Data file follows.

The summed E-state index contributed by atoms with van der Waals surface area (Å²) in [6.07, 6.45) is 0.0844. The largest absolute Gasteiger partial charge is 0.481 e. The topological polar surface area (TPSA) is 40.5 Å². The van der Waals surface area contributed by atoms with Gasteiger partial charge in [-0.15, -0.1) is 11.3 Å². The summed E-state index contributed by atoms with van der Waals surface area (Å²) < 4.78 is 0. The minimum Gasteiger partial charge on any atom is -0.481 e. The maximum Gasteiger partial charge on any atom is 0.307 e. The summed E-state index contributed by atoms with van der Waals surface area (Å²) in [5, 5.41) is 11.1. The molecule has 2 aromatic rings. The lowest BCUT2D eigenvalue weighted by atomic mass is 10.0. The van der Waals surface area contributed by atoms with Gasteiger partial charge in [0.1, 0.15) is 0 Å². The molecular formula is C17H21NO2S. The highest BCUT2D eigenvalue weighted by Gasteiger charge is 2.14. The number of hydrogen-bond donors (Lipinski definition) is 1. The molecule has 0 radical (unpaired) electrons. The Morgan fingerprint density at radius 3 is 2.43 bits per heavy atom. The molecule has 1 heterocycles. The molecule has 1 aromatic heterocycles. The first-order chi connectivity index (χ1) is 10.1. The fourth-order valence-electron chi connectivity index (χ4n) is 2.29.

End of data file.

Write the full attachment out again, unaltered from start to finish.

The summed E-state index contributed by atoms with van der Waals surface area (Å²) in [6.07, 6.45) is 0.0844. The largest absolute Gasteiger partial charge is 0.481 e. The topological polar surface area (TPSA) is 40.5 Å². The van der Waals surface area contributed by atoms with Gasteiger partial charge in [-0.15, -0.1) is 11.3 Å². The summed E-state index contributed by atoms with van der Waals surface area (Å²) < 4.78 is 0. The minimum Gasteiger partial charge on any atom is -0.481 e. The maximum Gasteiger partial charge on any atom is 0.307 e. The summed E-state index contributed by atoms with van der Waals surface area (Å²) in [5, 5.41) is 11.1. The molecule has 2 aromatic rings. The lowest BCUT2D eigenvalue weighted by atomic mass is 10.0. The van der Waals surface area contributed by atoms with Gasteiger partial charge in [0.1, 0.15) is 0 Å². The molecular formula is C17H21NO2S. The highest BCUT2D eigenvalue weighted by Gasteiger charge is 2.14. The number of hydrogen-bond donors (Lipinski definition) is 1. The molecule has 0 radical (unpaired) electrons. The Morgan fingerprint density at radius 3 is 2.43 bits per heavy atom. The molecule has 1 heterocycles. The molecule has 1 aromatic heterocycles. The first-order chi connectivity index (χ1) is 10.1. The fourth-order valence-electron chi connectivity index (χ4n) is 2.29.